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Discussion Starter #1
I am building a new house and wiring for in ceiling speakers in most of the rooms and a few out at the patio/pool. My question is how many watts do I really need for the indoor ceiling speakers? It will be a little more than just background as I do like to turn it up from time to time, but none of the rooms are primarily listening rooms. I read that as low as 10-20 watts per channel are enough but that just seems low. I would like (I think) at least 50 watts per channel.


Any advice would be greatly appreciated.
 

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Discussion Starter #5
I am going to use 5 existing Sonos zoneplayers which are 50 watts per channel each. I then plan to extend the zones using the amps. Denon has just come out with one that has 12 channels (6 stereo zones) that I like what I read about it, but it is only 30 watts per channel and my concern is if this will be enough in the rooms. I have volume controls for each speaker being installed.


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Using a 70volt system will not allow you any flexability and the wiring topography is completely different than what would normally be used in a residential application. 70volt systems are generally used in commercial applications.


Why don't you just expand your Sonos system using more of their amps? 50wpc should be more than enough. If you are prewiring, you can set them up so that the Sonos Zone Amps are wired to an out-of-the-way place, such as a shelf in a closet in each room. Just wire your speakers from the Amp to the speaker locations and then make sure your electrician puts a receptacle where you want to hide your Amplifier so it looks super-clean.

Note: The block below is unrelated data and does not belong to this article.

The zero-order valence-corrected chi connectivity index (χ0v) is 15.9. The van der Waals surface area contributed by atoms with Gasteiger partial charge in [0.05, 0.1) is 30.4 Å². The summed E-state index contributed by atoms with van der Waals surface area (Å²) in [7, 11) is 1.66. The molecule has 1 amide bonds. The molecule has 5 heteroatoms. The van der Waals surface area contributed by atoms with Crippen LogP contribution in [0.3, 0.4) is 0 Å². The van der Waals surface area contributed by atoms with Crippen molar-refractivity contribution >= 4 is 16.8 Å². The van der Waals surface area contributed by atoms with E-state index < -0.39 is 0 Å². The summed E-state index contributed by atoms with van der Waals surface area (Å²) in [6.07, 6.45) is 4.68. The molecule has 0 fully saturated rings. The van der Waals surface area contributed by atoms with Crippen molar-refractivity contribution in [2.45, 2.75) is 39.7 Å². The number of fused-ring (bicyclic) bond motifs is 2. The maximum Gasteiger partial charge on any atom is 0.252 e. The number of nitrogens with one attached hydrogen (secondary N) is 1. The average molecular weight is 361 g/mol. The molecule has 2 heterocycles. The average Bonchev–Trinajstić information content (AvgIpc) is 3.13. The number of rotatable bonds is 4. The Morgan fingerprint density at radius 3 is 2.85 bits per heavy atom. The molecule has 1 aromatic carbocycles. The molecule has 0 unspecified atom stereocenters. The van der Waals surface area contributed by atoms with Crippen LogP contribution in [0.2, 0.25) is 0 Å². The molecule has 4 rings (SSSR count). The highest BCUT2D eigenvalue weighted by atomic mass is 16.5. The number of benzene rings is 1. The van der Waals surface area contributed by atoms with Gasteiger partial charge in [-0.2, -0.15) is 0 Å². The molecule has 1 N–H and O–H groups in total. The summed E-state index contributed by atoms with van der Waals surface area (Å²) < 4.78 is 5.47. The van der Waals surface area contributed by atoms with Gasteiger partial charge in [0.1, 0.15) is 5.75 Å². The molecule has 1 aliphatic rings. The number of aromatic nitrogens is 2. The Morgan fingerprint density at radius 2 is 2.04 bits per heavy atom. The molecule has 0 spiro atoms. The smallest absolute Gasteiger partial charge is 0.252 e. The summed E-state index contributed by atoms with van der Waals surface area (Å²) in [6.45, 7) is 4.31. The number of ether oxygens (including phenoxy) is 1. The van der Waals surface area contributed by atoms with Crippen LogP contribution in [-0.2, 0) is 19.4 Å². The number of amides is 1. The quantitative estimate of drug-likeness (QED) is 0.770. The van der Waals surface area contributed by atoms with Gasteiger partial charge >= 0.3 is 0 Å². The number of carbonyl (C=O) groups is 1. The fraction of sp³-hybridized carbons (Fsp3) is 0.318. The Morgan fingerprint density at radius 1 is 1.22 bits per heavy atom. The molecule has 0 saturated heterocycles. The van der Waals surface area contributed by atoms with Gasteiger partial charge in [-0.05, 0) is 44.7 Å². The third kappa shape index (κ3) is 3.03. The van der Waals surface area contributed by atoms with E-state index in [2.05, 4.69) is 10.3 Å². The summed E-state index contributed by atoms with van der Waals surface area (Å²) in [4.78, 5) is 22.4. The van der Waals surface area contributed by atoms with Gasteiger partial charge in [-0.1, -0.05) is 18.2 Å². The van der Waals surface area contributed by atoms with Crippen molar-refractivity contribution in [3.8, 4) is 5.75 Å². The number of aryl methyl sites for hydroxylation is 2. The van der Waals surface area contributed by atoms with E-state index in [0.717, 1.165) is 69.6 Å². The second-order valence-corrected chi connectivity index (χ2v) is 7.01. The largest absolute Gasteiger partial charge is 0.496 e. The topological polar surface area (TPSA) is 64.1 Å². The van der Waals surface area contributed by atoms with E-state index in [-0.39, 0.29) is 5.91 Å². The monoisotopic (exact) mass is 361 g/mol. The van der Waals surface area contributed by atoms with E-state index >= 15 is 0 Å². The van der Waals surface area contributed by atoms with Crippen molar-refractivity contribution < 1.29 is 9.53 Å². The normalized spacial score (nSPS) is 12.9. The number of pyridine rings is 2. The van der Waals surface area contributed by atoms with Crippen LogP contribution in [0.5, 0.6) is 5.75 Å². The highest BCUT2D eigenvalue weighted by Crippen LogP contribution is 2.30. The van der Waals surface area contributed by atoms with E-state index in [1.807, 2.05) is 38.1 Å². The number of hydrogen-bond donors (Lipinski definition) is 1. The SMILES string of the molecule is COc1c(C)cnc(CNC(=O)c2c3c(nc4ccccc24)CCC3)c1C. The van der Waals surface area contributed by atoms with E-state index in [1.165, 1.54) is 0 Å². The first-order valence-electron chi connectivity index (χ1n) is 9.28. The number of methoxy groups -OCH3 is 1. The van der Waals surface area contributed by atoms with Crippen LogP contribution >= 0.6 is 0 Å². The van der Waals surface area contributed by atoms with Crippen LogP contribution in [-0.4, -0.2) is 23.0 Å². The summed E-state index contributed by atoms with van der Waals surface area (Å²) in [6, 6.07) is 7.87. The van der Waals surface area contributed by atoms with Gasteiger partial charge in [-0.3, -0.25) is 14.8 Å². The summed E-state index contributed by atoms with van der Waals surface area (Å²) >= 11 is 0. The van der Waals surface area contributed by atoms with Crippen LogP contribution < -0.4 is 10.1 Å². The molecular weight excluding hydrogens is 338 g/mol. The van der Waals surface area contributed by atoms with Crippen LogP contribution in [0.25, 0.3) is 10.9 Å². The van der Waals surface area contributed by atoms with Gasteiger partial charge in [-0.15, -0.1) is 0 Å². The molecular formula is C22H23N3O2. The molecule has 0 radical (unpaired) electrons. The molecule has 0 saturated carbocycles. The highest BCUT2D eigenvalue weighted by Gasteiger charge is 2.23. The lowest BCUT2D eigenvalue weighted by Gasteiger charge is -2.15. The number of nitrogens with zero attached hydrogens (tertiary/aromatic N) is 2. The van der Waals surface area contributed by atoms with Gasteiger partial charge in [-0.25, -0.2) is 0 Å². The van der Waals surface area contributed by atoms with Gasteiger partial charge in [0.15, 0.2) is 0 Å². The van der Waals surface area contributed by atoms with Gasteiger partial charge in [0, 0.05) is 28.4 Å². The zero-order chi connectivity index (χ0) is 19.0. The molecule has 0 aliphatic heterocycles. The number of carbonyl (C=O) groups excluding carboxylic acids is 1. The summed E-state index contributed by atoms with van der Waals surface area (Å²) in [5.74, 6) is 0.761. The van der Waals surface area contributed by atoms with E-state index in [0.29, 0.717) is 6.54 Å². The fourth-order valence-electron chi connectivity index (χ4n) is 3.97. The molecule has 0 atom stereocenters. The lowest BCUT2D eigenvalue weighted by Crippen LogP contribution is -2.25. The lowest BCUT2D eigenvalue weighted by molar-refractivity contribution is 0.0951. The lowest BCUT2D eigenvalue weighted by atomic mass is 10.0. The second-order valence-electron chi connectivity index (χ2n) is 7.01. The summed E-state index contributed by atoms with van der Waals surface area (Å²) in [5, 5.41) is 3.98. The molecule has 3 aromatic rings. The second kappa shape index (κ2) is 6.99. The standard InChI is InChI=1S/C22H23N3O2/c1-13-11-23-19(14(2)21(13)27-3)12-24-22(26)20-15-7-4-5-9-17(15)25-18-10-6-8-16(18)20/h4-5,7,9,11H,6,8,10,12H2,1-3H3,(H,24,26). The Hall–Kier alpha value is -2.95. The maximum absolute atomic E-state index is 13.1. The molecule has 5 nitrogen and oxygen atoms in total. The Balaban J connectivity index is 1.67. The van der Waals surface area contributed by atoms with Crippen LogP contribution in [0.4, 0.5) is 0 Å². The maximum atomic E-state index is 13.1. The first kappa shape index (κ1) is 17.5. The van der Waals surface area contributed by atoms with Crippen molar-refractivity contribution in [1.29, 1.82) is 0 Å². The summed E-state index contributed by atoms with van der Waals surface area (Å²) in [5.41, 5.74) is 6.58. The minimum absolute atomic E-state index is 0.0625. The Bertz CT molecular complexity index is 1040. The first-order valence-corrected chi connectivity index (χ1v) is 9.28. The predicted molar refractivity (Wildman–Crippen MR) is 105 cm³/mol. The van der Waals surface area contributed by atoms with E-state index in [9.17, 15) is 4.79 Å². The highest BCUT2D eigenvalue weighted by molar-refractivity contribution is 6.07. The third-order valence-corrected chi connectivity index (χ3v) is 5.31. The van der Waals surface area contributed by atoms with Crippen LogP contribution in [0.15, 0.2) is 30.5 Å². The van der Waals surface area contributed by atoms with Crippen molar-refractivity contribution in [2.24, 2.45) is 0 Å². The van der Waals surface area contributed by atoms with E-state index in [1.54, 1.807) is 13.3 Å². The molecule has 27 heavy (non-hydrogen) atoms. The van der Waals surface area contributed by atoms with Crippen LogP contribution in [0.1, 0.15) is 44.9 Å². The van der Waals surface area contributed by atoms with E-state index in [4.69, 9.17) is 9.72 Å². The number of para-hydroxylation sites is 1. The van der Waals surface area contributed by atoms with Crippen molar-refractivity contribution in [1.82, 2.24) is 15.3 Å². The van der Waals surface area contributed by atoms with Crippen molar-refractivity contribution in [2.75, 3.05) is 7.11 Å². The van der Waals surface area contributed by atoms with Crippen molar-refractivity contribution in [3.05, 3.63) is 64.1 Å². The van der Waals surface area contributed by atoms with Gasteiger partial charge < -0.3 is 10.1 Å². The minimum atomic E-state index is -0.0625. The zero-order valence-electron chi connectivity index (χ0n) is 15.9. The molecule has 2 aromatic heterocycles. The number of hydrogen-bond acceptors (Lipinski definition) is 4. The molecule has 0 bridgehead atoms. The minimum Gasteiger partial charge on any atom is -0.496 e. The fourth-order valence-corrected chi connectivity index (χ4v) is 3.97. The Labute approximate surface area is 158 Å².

Greg
 

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Quote:
Originally Posted by kwkshift /forum/post/14223001


Using a 70volt system will not allow you any flexability and the wiring topography is completely different than what would normally be used in a residential application. 70volt systems are generally used in commercial applications.


Why don't you just expand your Sonos system using more of their amps? 50wpc should be more than enough. If you are prewiring, you can set them up so that the Sonos Zone Amps are wired to an out-of-the-way place, such as a shelf in a closet in each room. Just wire your speakers from the Amp to the speaker locations and then make sure your electrician puts a receptacle where you want to hide your Amplifier so it looks super-clean.



Greg

Sorry but you are wrong. a 70 volt system would do what he wanted without loading his amps. It can be very flexible. The wiring is not any differnt other than it allows you to connect many speakers without loading the amp. If he has multi rooms and wants different program in each one then a 70 volt will do it just fine.
 

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I agree that a 70volt system could be made to work. But, they are geared towards commercial applications. Just like in a commercial application we could install a residential style 8ohm system and make it work. But why try to reinvent the wheel?


The 70volt gear is also more ruggedized and not as sleek looking with all the knobs, sliders, etc. type of controls, which won't look as nice in an equipment shelf along side a receiver, DVD player, Satellite receiver and whatever else someone has for gear. Plus, since that TOA amp/mixer, much like any other comparable 70volt unit like those from Bogen, Crown, Nady, Atlas Sound, etc, only has 1 speaker output terminal for mono sound with no way to remotely control what input to use, how would someone manipulate source selection switching from around the house?


I'm just going off my experience with every commercial sound system I've serviced, (restaurants, convenience stores, churches, bars, clubs, etc) in comparison to every residential system I've serviced.


But, none of this matters if he's building off his existing Sonos system.
 
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